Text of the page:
The 150th birth anniversary of Gandhi provides an opportunity to reflect once again on how nonviolence can contribute to the survival of our planet. Indeed, in these turbulent decades of uncertainty and mediocrity, at a time when we celebrate our rapidly changing world without understanding it, prejudice, hatred, ignorance and strife continue to be our daily cups of tea.
Despite impressive advances in science and technology and the growth of material wealth in the industrialised countries, humanity continues to be afflicted with poverty, famine, malnutrition, and lack of education and health care. Differences in race, religion and nationality continue to contribute to many regional, national and international tensions. And many countries and nations that were beacons of democracy are now seeing a rise in populism, religious nationalism and sectarian rivalries.
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Undeniably, we live in a time of grave crisis and the need for nonviolent thought and behaviour is felt now more than ever before. But the central question is: how can Gandhi and his nonviolence contribute to a change in our mode of thinking and our style of living, in a world where power, money and celebrities are the new gods? This is what we have been asking on every anniversary of Gandhi’s birth since his assassination 71 years ago.
Frankly speaking, Gandhi is a forgotten figure in our world, though he continues, from time to time, to be part of our salon conversations. We do not need to look far to detect the drumbeat of conformity and complacency, accompanied by the rise of populism and nationalism, in our world. We can hear it in our neighbourhoods, workplaces and even educational institutions. So, the question remains: is there a space for Gandhian moral courage and dissenting criticism? On the one side, we notice the naïve and rosy optimism of ashramic followers of Gandhi, and on the other, the cynical demagogy of party politicians who post their pictures next to that of the Mahatma while denying people their basic rights. Honesty impels us to admit that Gandhism is neither a boutique of political charlatans who, as Socrates says, want to “sleep on undisturbed for the rest of their lives”, nor simply an assemblage of fundamentally benevolent human beings who think of saving their conscience by being good Samaritans. On the contrary, what Gandhi teaches us is that nonviolence combines tender-heartedness with tough-mindedness. The true Gandhians who made history, such as Nelson Mandela, Martin Luther King, Jr., Abdul Ghaffar Khan and Vaclav Havel, were obstinate and stubborn humanists, who, like Gandhi himself, were severe self-critics, while being ethical benchmarks for others.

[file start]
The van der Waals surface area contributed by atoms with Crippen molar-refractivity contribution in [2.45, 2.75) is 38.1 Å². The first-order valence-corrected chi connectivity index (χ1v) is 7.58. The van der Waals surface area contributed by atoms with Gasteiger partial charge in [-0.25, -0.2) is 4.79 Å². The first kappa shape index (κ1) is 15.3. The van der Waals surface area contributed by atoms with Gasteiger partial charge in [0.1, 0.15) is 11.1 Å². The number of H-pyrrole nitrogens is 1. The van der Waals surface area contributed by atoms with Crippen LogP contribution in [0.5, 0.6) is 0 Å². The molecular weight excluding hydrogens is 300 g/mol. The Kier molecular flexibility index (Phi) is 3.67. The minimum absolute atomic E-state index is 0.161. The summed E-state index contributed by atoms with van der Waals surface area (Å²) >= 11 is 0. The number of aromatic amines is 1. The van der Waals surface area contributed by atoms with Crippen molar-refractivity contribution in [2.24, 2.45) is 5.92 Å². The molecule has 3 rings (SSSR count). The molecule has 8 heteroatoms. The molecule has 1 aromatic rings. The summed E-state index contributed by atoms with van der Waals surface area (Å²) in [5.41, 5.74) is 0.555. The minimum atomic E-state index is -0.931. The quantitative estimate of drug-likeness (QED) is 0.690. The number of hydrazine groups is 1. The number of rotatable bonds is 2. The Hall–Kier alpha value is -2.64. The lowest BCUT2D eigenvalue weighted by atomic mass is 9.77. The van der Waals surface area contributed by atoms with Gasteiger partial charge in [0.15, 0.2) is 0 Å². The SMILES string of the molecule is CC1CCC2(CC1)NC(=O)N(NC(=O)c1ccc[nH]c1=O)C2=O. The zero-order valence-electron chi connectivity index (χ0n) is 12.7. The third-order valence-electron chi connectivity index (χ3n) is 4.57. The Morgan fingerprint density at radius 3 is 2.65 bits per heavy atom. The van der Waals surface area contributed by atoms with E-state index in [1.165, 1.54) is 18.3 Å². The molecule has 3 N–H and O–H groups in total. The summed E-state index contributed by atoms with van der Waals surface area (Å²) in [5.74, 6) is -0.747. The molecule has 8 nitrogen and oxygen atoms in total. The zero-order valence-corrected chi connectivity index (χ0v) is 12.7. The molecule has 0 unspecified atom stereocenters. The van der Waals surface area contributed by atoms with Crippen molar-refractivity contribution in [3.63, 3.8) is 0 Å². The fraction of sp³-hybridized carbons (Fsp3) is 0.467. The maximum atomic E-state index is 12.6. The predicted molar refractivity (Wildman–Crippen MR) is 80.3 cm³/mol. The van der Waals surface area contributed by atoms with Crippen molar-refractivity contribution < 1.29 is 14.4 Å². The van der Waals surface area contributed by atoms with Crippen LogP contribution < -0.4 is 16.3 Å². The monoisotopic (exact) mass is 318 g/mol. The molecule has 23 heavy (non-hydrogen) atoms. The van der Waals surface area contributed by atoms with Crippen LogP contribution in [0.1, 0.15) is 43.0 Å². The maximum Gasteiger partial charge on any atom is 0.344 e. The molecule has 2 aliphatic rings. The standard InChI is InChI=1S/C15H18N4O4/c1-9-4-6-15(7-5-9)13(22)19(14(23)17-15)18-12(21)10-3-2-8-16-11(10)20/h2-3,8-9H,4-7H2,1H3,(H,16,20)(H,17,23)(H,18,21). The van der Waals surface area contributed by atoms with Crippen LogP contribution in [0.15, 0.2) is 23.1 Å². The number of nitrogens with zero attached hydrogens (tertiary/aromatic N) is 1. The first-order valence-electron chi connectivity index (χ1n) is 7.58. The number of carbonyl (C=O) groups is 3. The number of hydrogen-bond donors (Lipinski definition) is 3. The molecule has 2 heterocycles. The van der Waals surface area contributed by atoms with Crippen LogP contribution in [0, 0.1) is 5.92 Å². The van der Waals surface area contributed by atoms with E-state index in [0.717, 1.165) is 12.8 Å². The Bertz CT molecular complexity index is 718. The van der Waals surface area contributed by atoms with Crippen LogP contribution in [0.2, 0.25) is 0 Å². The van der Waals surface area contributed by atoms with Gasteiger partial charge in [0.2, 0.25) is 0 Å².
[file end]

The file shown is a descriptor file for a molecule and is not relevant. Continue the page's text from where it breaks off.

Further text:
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But the truth is that our world lacks Gandhian leaders. Populist leaders of today follow the masses uncritically or make the masses follow them simplemindedly. The trouble with our century is that few politicians think and even fewer invite the people to examine their thinking experience on a daily basis. In today’s world, leaders are admired as citizens above citizens, like Bollywood actors, not because they think critically, but because they have the power to choose our destiny.